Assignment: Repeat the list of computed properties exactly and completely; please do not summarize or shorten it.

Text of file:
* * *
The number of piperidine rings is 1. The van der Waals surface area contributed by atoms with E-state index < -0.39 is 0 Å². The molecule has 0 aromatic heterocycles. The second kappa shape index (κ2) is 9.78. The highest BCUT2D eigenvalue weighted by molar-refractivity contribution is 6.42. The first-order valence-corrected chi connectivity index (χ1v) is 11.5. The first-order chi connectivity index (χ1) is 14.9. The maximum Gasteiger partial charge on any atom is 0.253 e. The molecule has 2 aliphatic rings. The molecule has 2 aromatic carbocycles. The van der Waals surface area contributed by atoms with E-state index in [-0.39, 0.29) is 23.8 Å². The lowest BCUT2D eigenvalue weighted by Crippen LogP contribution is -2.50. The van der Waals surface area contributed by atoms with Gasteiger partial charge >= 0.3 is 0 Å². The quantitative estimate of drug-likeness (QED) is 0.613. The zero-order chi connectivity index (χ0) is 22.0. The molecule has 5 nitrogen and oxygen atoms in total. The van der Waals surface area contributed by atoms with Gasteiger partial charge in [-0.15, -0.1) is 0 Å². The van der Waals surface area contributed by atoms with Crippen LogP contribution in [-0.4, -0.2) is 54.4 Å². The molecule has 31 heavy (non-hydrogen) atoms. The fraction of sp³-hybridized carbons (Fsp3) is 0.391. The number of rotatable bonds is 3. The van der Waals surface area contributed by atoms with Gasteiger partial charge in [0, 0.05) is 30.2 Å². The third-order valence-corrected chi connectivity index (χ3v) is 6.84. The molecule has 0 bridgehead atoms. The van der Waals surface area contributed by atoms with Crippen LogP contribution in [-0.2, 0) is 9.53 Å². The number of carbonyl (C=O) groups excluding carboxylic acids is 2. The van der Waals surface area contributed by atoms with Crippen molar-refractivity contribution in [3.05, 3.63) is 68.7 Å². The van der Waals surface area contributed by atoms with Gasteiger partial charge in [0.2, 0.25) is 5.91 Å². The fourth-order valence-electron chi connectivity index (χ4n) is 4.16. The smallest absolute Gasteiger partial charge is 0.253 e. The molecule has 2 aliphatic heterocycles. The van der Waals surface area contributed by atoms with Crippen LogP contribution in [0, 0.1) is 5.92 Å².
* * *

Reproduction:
The number of piperidine rings is 1. The van der Waals surface area contributed by atoms with E-state index < -0.39 is 0 Å². The molecule has 0 aromatic heterocycles. The second kappa shape index (κ2) is 9.78. The highest BCUT2D eigenvalue weighted by molar-refractivity contribution is 6.42. The first-order valence-corrected chi connectivity index (χ1v) is 11.5. The first-order chi connectivity index (χ1) is 14.9. The maximum Gasteiger partial charge on any atom is 0.253 e. The molecule has 2 aliphatic rings. The molecule has 2 aromatic carbocycles. The van der Waals surface area contributed by atoms with E-state index in [-0.39, 0.29) is 23.8 Å². The lowest BCUT2D eigenvalue weighted by Crippen LogP contribution is -2.50. The van der Waals surface area contributed by atoms with Gasteiger partial charge >= 0.3 is 0 Å². The quantitative estimate of drug-likeness (QED) is 0.613. The zero-order chi connectivity index (χ0) is 22.0. The molecule has 5 nitrogen and oxygen atoms in total. The van der Waals surface area contributed by atoms with Gasteiger partial charge in [-0.15, -0.1) is 0 Å². The van der Waals surface area contributed by atoms with Crippen LogP contribution in [-0.4, -0.2) is 54.4 Å². The molecule has 31 heavy (non-hydrogen) atoms. The fraction of sp³-hybridized carbons (Fsp3) is 0.391. The number of rotatable bonds is 3. The van der Waals surface area contributed by atoms with Gasteiger partial charge in [0, 0.05) is 30.2 Å². The third-order valence-corrected chi connectivity index (χ3v) is 6.84. The molecule has 0 bridgehead atoms. The van der Waals surface area contributed by atoms with Crippen LogP contribution in [-0.2, 0) is 9.53 Å². The number of carbonyl (C=O) groups excluding carboxylic acids is 2. The van der Waals surface area contributed by atoms with Crippen molar-refractivity contribution in [3.05, 3.63) is 68.7 Å². The van der Waals surface area contributed by atoms with Gasteiger partial charge in [0.2, 0.25) is 5.91 Å². The fourth-order valence-electron chi connectivity index (χ4n) is 4.16. The smallest absolute Gasteiger partial charge is 0.253 e. The molecule has 2 aliphatic heterocycles. The van der Waals surface area contributed by atoms with Crippen LogP contribution in [0, 0.1) is 5.92 Å².